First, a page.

At this point in time, it’s hard to imagine anything surprising coming from the Brodhead administration—which, after all, has responded to the lacrosse case by promoting numerous members of the Group of 88.
But it’s still possible for a Duke decision to raise eyebrows.
Duke’s Women’s Center claims that that it “welcomes discordant viewpoints from varied experiences.” Yet, as we saw in the campus reaction to the lacrosse case, some “discordant viewpoints” are more equal than others at Duke.
In a line that could almost qualify as a parody of political correctness, the Center asserts that it works “to build a community that acknowledges and supports resistance to racism, classism, sexism, ablism and heterosexism.” The Center also tells Duke women that they can find their “feminist voice” through participating in its programs. In a couple of weeks, the Center will welcome an address from Jessica Valenti, a former volunteer for Planned Parenthood and NARAL Pro-choice America, on the “enthusiastic consent” standard.
Pro-life Duke women, it seems, are not as valued by the Center. Today’s Daily Caller features a column from Duke student Michelle Barreto, president of Duke Students for Life, who had requested to use a space inside the Women’s Center for what was described as a “Discussion with a Duke Mother,” as part of the campus-wide “Week for Life” event.
A Duke student who’s also a mother—this would seem to represent the type of “discordant viewpoints” the Center celebrates. Instead, according to Barreto, Women’s Center staffer Martin Liccardo vetoed the event, because of its association with a pro-life viewpoint, adding, “We had a very strong reaction from students in general who use our space who said this was something that was upsetting and not OK . . . So based on that, we said we are going to respond to this and stop the program.” I e-mailed Liccardo to ask if he had a response to the Daily Caller column; he did not reply.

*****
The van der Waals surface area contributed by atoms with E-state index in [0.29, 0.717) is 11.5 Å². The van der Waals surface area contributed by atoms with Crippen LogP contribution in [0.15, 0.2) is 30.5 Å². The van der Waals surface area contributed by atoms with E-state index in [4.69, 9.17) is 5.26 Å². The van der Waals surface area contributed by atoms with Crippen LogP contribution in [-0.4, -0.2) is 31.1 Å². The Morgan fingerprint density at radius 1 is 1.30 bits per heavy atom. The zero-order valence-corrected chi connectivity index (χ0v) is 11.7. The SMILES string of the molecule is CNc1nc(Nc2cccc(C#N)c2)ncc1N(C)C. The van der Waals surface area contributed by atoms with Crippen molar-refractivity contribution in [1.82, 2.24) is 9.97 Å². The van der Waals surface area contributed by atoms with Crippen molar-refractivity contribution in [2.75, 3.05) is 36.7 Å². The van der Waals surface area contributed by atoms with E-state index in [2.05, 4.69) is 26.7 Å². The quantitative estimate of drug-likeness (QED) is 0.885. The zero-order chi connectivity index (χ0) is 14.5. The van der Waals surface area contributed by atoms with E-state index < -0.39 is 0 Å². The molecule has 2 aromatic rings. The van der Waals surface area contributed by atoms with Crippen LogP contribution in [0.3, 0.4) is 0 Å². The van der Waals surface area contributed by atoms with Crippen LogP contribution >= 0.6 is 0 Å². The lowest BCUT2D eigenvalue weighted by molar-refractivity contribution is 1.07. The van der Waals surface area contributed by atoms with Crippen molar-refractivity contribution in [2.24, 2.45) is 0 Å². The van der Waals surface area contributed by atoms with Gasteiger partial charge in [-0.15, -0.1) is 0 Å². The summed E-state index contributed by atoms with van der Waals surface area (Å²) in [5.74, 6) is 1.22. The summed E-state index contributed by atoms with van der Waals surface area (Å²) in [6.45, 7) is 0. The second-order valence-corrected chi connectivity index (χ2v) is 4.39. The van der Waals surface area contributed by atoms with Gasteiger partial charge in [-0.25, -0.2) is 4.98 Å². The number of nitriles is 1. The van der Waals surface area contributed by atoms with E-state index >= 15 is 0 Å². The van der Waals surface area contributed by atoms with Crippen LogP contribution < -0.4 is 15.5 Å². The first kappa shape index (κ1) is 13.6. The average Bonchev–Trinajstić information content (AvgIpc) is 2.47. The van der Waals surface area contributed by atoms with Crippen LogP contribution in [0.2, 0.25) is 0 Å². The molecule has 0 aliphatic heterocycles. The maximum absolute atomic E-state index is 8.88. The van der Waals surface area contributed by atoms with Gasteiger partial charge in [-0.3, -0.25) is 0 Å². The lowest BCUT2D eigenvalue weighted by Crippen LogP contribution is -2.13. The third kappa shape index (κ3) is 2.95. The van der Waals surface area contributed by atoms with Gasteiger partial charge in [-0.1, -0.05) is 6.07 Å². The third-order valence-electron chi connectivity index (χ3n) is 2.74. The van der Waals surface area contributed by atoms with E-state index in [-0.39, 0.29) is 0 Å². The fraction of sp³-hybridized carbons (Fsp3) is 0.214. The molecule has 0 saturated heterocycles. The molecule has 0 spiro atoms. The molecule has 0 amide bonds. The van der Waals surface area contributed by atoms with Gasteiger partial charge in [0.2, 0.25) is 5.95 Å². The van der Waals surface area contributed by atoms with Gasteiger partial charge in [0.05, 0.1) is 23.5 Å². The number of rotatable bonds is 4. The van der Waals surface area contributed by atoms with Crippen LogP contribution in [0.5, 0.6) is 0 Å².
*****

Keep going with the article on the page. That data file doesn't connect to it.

FIRE has come to the aid of Barreto: FIRE Vice President Robert Shibley accurately noted that “Duke appears to have an unwritten but officially enforced stance regarding abortion that has resulted in pro-life groups being shut out of the Women's Center.” Since Duke isn’t a public university, it isn’t bound by the First Amendment. But—as we all learned in the lacrosse case—the university purports to value open discussion on campus. As Adam Kissel, Director of FIRE’s Individual Rights Defense Program, commented, “If Duke wants to be officially a pro-choice university where only women with ‘correct’ views get full access to campus resources, it should stop misrepresenting itself.”
This seems like a pretty clear-cut case of upholding student speech. Will the Brodhead administration do the right thing?
[Disclosure: By the way, I should probably point out that I am pro-choice on abortion rights.]